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Old 12-05-2007, 09:21 AM   #1
pleasehelpme
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Question windows vista readyboost ,readydrive vs linux ?


windows vista readyboost ,readydrive vs linux ?

What are ready boost and ready drive in vista ?

any features in linux like these ?

what software ?
 
Old 12-05-2007, 10:35 AM   #2
Mega Man X
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Quote:
Originally Posted by pleasehelpme View Post
What are ready boost and ready drive in vista ?
Wikipedia and google are your friends:

ReadyBoost

ReadyDrive


Quote:
Originally Posted by pleasehelpme View Post
any features in linux like these ?

what software ?
For ReadyBoost... well, you don't need it. First of all, flash drivers are slower than RAM. Either you add more RAM or add more swap. Besides, cheapo flash-drivers won't help much the cause, considering how fragile they are and the limited numbers of "writing" they can take. On the long run, RAM is cheaper and far more efficient. And God only knows what would happen when you accidentally remove a USB flash in use with critical system data on it...

Personally, in Windows XP, if I have two (or more) HD's, I usually let both have a reserved space for Virtual Memory (AKA swap). Windows XP can effectively use the Virtual Memory from the HD with less usage.

As useless as I think this feature is, yes, Linux has a similar feature still on its alpha stages, called SwapBoost:

http://ubuntu-tutorials.com/2007/07/...esters-wanted/

ReadyDrive, on the other hand, can be useful for laptops, reducing battery usage and boot speed. However, some claim this feature is not working as it should. Others go as far as calling it vaporware:

Quote:
From wikipedia
However, it was reported in eWeek that the technology is not being utilized to full extent due to lack of hybrid-drive specific drivers.[3] It was also reported that Microsoft is no longer making drivers for the hybrid drives, instead has delegated the job to the device manufacturers.[3] But, Microsoft rebuffed the suggestion that it was not providing specialized drivers for hybrid systems.[4] Also, in June 2006, David Morgenstern wrote an article for eWeek suggesting that ReadyDrive might sacrifice data integrity for speed and battery savings.[5] But documentation from Microsoft claims that a copy of the data is always maintained on the hard disk, so there is no question of data loss even if the flash cache fails.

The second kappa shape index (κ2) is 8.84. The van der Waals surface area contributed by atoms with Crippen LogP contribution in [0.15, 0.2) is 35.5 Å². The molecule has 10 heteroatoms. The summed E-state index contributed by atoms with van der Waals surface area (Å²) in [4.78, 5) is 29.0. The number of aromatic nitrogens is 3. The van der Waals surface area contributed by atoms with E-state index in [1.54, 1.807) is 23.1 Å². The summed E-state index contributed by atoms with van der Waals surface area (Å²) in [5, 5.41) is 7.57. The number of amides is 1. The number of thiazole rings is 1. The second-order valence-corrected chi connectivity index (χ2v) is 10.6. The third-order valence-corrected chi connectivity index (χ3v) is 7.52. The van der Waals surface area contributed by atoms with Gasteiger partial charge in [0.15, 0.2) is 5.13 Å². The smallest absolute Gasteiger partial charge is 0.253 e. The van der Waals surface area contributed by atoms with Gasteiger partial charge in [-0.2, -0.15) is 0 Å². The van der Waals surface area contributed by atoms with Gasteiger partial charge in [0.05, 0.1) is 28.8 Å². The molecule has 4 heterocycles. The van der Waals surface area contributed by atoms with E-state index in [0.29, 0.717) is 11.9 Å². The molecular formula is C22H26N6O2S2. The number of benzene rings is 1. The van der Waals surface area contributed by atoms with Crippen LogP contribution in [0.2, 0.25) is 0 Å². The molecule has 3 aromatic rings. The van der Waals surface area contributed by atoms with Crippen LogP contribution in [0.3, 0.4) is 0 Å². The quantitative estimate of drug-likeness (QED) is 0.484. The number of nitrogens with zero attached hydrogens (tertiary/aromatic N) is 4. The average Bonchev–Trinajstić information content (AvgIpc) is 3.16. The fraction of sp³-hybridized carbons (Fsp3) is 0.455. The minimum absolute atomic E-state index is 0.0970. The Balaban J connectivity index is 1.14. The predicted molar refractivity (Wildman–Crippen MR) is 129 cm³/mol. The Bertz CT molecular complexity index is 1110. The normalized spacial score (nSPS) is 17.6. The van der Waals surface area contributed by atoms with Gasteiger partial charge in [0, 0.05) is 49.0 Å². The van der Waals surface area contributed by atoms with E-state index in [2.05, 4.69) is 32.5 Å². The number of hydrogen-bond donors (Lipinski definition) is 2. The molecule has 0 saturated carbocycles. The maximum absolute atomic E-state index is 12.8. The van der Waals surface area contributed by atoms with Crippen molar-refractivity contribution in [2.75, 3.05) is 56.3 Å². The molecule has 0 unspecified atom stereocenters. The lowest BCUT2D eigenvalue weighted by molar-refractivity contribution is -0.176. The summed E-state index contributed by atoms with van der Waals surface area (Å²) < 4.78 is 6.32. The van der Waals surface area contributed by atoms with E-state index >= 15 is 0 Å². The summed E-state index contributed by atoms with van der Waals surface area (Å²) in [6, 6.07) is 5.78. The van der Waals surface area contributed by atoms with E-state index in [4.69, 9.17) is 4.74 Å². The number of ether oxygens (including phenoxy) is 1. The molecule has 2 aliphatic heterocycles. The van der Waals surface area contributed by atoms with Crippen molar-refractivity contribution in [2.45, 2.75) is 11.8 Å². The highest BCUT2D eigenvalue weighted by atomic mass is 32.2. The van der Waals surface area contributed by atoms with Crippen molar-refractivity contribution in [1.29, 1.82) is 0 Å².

So, there is nothing here ground-breaking and Linux users can rest assured that we are not missing anything important.

Last edited by Mega Man X; 12-05-2007 at 10:37 AM.
 
Old 12-05-2007, 11:19 AM   #3
b0uncer
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Quote:
Originally Posted by Mega Man X
For ReadyBoost... well, you don't need it. First of all, flash drivers are slower than RAM. Either you add more RAM or add more swap.
True. If there was always enough RAM, we wouldn't need swap at all, and even less any "extend your memory to a flash drive" -solutions. On my personal computer swap is almost never used, but I still keep it "just in case", because there are times when swap is needed. Anyway, you shouldn't be using your swap fully all the time - or if you are, you either don't have enough space reserved for swap, or just don't have enough RAM. In that case I suggest you both check the maximum size of your swap file/partition, increase it if needed, and buy more RAM. On the other hand, if you don't run out of RAM all the time, do have swap and you don't run out of it, I see no real reason to "extend RAM" to a flash disk. I see it as an action similar to using swap, so it's all the same if you increase your swap partition/file size. Like it was pointed out, then you can't accidentally pull off the external media which is used for something, possibly pretty important, as the swap is on your harddisk.

(Internal) harddisks, where swap is usually stored, are slower than RAM. That's why you want to use RAM whenever possible, not swap, and even less anything else that might be even slower. So..I find it odd that some people advertise USB sticks (for example) that you can use to "extend your Vista's memory resources" when needed. And I find even more odd that some people actually buy them for that reason, and again some of them actually pay more for it than for a "regular" USB stick that doesn't advertise that.

I've only had a couple of brief "introductions" to Windows Vista, but according to what I've learned this far, there is nothing ground-breaking there anywhere, that wouldn't exist in some form or other in the other operating systems as well. I can't do much about Vista being a resource hog who says it needs some USB cadgets to fill in when RAM runs out, but I can wish people used their brains (in form of questions, for example) and didn't believe in those crap ads.
 
  


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